The spacecraft is three-axis stabilized with a normal 1-arc-second pointing accuracy. Control of the telescope pointing and execution of all spacecraft motion is the primary function of IUE's on-board computer (OBC). The OBC also performs other important functions, such as controlling camera exposures. Prior to August 1985, the OBC used data from three or more of IUE's six gyros to control attitude. Following the fourth gyro failure on August 17, 1985, a backup attitude-control system has been used. The new system (Femiano 1986) uses the two functional gyros and the spacecraft Fine Sun Sensor (FSS). The FSS measures the orientation of IUE with respect to the sun. In the two- gyro/FSS system, the FSS is used primarily to control the roll motion about the telescope optical axis. The two-gyro/FSS system has operational capabilities and accuracies essentially identical to the original three-gyro control system, with the exception that the telescope can no longer be pointed within 15 degrees of the anti-solar position. The two-gyro/FSS has been described and compared with the original three-gyro system by Sonneborn (1985) and Femiano (1986).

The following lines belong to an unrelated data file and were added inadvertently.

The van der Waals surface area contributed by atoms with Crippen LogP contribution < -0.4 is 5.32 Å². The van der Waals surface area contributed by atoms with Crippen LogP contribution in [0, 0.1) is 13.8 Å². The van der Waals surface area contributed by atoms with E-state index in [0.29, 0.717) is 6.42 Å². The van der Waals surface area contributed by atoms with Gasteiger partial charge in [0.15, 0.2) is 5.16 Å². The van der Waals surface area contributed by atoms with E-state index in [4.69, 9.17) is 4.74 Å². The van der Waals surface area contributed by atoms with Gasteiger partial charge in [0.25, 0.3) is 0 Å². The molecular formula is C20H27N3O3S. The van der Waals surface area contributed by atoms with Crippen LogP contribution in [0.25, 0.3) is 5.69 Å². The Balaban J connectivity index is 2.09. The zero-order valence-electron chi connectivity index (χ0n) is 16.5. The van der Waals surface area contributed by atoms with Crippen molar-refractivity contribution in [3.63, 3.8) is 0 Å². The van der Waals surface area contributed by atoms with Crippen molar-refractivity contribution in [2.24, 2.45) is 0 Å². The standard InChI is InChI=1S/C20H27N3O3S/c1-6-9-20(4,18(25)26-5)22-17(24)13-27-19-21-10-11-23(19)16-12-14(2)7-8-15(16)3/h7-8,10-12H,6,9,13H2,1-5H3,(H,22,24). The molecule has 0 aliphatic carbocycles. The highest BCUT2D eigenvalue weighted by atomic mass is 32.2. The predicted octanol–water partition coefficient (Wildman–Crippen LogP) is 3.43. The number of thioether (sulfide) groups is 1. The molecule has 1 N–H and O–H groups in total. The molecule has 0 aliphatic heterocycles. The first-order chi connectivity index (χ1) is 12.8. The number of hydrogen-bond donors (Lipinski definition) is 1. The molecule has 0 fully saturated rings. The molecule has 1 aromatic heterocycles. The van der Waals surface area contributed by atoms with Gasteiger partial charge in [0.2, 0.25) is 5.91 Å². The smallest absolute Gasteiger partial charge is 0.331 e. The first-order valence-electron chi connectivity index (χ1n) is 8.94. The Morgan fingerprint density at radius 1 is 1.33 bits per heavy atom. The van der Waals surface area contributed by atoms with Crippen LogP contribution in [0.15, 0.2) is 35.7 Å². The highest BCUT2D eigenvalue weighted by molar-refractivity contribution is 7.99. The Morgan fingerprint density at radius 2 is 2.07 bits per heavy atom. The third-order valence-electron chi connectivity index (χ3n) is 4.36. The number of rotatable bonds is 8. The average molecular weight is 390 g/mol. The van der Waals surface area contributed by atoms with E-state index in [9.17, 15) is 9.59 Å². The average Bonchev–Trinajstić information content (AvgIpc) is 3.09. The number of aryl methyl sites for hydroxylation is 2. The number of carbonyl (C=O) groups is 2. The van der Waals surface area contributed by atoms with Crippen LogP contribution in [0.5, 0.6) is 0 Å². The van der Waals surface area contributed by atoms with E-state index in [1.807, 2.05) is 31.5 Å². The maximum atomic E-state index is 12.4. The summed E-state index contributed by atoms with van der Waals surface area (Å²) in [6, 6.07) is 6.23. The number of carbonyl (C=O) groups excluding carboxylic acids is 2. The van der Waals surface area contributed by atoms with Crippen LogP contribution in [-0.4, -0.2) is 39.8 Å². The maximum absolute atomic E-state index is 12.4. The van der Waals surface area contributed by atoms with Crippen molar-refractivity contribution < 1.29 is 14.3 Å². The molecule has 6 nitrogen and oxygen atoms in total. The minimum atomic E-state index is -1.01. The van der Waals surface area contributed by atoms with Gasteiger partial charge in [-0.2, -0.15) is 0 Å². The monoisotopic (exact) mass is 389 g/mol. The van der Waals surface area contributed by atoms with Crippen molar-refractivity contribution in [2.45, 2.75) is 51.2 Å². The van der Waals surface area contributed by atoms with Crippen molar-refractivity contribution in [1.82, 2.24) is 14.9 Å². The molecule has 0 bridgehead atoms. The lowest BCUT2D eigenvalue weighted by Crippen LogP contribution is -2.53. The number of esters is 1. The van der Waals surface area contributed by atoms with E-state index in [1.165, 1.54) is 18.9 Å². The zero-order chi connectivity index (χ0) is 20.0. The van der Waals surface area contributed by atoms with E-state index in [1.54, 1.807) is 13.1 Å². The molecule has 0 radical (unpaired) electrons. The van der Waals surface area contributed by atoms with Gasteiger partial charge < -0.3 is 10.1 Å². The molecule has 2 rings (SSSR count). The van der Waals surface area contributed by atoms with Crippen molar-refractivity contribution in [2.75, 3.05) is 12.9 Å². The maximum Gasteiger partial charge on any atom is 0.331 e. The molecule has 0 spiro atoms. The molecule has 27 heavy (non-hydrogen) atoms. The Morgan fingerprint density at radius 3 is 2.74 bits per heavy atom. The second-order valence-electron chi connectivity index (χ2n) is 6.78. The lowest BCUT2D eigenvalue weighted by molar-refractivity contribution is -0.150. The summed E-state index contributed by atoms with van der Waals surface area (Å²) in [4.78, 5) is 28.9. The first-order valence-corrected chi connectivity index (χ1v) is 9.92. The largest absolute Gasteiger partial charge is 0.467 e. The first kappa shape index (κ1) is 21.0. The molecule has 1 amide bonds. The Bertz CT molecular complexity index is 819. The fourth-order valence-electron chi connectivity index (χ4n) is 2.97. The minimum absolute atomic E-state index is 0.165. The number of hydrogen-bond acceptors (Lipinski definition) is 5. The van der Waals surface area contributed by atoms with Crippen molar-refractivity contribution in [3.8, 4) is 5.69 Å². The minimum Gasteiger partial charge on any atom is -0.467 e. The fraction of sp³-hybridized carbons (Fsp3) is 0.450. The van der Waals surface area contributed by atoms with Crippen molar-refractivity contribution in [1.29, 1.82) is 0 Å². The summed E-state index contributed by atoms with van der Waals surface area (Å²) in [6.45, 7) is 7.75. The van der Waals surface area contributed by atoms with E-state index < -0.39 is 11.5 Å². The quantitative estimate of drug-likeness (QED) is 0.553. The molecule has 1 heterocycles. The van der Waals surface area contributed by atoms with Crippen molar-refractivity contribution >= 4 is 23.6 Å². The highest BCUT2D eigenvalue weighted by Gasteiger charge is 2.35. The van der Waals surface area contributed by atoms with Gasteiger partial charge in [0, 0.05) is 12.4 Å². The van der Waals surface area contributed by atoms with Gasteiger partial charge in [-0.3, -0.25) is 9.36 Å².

In order to prepare for the failure of one of the remaining gyroscopes, the Observatory staff has developed an operating system, consisting of software for the On Board and ground computers, requiring only one gyro, the Fine Sun Sensor, and the FES (Arquilla 1991). This has undergone a successful spacecraft test.
Presently the OBC processes data from the two functional gyros and the FSS and commands the reaction wheels so that either the telescope pointing stays fixed or the desired maneuver is performed. The reaction wheels act as flywheels to store angular momentum. By changing speed, the three reaction wheels cause the spacecraft to rotate about the desired axis.
The spacecraft moves from target to target by executing a series of OBC-controlled slews at a rate of 3 to 6 degrees per minute. These spacecraft-oriented axes are pitch, yaw, and roll (see Figure 2.2). Only maneuvers preserving optimum illumination of the solar panels are allowed. Under the two-gyro/FSS system, maneuvers are executed as a sequence of slews in pitch (changing Beta, or sun angle) and at a constant sun angle ("sunline" slew). The wheel speeds must stay within certain limits, so after most maneuvers, angular momentum must be added to or removed from the wheels. This is done by firing small hydrazine jets and is known as a "wheel unload". Since the wheel speeds also slowly change with time while maintaining telescope pointing, wheel unloads may also be needed prior to maneuvering after a shift-long exposure.